You can manage XP, like I learned to do while playing HoR2.  There are only so many XP, so you can back into what you see a particular character looking like at different points in time.  For me, knowing that I’d play two PCs in HoR3, it became extremely important to figure out where they could end up, if they survived to the end of the campaign.  This planning did break when events conspired to do the opposite of what I had planned with one of my PCs.  Another way to plan is to plan buys leading up to certain events.  The Gen Con battle interactives have had a huge influence on what I’ve done with characters, leading to certain buys to rank up or to improve combat survivability or whatever just in time for one of the events.

Then, there’s mod management.  Mods are structured.  Some will want you to do strange things – I was really annoyed at an HoR2 experience where we failed to do what we were supposed to do because what we were supposed to do wasn’t remotely a major part of playing the mod.  But, they usually have similar goals.  If it’s an investigation, pin the crime on someone.  If it’s a bunch of contests, participate in them.  If it’s combat focused, kill the enemy.

I’ve heard someone say he doesn’t bother reading the mods before he runs them.  I’ve learned to read them backwards.  First, I start with looking at what earns the party XP, certs, or significantly affects their Honor/Status.  These are the things I will care about as a player, so, as a GM, I need to make sure I don’t get off the rails the mod is supposed to be on.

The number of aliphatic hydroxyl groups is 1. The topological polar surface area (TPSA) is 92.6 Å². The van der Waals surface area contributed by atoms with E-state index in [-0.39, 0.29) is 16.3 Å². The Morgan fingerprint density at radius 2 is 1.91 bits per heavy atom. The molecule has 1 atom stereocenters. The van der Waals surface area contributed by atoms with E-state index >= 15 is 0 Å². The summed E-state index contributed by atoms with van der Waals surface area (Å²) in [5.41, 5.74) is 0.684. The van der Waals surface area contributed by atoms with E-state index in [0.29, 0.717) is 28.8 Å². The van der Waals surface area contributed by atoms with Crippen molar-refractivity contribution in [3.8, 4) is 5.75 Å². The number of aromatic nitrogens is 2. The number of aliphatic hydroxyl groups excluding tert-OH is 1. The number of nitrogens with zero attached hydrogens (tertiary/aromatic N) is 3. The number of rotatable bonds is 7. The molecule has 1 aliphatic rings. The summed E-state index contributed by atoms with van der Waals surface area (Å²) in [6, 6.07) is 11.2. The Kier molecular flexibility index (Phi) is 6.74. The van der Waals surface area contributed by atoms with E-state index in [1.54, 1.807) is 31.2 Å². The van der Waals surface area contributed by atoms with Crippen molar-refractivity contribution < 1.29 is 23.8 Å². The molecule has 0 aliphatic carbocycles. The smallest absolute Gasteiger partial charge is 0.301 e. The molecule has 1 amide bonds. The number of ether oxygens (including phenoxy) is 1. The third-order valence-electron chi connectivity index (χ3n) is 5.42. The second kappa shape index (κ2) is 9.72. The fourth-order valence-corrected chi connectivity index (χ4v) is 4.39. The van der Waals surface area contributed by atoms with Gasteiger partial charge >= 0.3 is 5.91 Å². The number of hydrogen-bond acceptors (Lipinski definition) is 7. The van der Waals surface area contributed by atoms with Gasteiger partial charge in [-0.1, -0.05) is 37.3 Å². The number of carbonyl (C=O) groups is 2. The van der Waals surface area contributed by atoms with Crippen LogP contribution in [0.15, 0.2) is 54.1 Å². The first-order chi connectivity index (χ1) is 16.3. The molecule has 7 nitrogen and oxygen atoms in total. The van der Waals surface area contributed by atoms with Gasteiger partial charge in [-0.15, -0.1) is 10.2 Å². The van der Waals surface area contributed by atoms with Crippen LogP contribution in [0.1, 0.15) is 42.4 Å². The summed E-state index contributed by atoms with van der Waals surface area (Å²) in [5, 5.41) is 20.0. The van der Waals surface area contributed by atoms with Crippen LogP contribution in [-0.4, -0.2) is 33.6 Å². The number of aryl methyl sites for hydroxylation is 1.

Yes, there can be situations where the player perception is that something is more or less important than it actually is either due to other experiences or because it would be logical, and this is ignoring red herrings written into mods, which, btw, I’m no fan of.  With experience, though, there are quite a few elements that can be found across mods.  Some GMs are better at focusing the party than others, so there’s also an element of knowing your GM.

#5 – Find someone to discuss the campaign with (outside of cons)

Made vastly easier when you see other players at conventions, of course, but I find my engagement level goes way up just by talking to people I mostly engage with online.  One of the things I find unfortunate is how much less discussion there is of HoR3 as there was of HoR2.  I may not think my characters matter, but it’s better to hear about what other PCs and NPCs are doing than not.

Also, if you don’t GM the mods and don’t read them and don’t drill your GM after a mod about what you missed, having people who can explain things you missed when you play them helps a lot with understanding the metaplot and who key NPCs are.

#6 – Realize it’s a living campaign